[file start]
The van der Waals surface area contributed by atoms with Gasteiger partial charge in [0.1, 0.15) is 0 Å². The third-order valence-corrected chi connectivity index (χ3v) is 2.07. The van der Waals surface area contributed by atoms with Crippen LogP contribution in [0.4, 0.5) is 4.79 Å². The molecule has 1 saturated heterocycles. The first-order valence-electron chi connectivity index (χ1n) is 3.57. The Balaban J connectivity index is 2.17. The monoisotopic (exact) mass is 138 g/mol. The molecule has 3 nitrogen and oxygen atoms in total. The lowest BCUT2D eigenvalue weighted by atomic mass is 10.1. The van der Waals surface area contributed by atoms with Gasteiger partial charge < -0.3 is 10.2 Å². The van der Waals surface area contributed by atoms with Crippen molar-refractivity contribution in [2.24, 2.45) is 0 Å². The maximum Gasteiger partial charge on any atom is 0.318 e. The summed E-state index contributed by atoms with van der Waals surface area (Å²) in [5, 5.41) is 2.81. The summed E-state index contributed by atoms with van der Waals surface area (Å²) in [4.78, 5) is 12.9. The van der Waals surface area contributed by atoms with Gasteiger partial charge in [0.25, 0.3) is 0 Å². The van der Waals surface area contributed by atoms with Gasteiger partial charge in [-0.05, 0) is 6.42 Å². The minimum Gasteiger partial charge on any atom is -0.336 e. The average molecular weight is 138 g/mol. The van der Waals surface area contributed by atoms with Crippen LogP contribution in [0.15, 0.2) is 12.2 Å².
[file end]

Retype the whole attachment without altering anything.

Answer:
The van der Waals surface area contributed by atoms with Gasteiger partial charge in [0.1, 0.15) is 0 Å². The third-order valence-corrected chi connectivity index (χ3v) is 2.07. The van der Waals surface area contributed by atoms with Crippen LogP contribution in [0.4, 0.5) is 4.79 Å². The molecule has 1 saturated heterocycles. The first-order valence-electron chi connectivity index (χ1n) is 3.57. The Balaban J connectivity index is 2.17. The monoisotopic (exact) mass is 138 g/mol. The molecule has 3 nitrogen and oxygen atoms in total. The lowest BCUT2D eigenvalue weighted by atomic mass is 10.1. The van der Waals surface area contributed by atoms with Gasteiger partial charge < -0.3 is 10.2 Å². The van der Waals surface area contributed by atoms with Crippen molar-refractivity contribution in [2.24, 2.45) is 0 Å². The maximum Gasteiger partial charge on any atom is 0.318 e. The summed E-state index contributed by atoms with van der Waals surface area (Å²) in [5, 5.41) is 2.81. The summed E-state index contributed by atoms with van der Waals surface area (Å²) in [4.78, 5) is 12.9. The van der Waals surface area contributed by atoms with Gasteiger partial charge in [0.25, 0.3) is 0 Å². The van der Waals surface area contributed by atoms with Gasteiger partial charge in [-0.05, 0) is 6.42 Å². The minimum Gasteiger partial charge on any atom is -0.336 e. The average molecular weight is 138 g/mol. The van der Waals surface area contributed by atoms with Crippen LogP contribution in [0.15, 0.2) is 12.2 Å².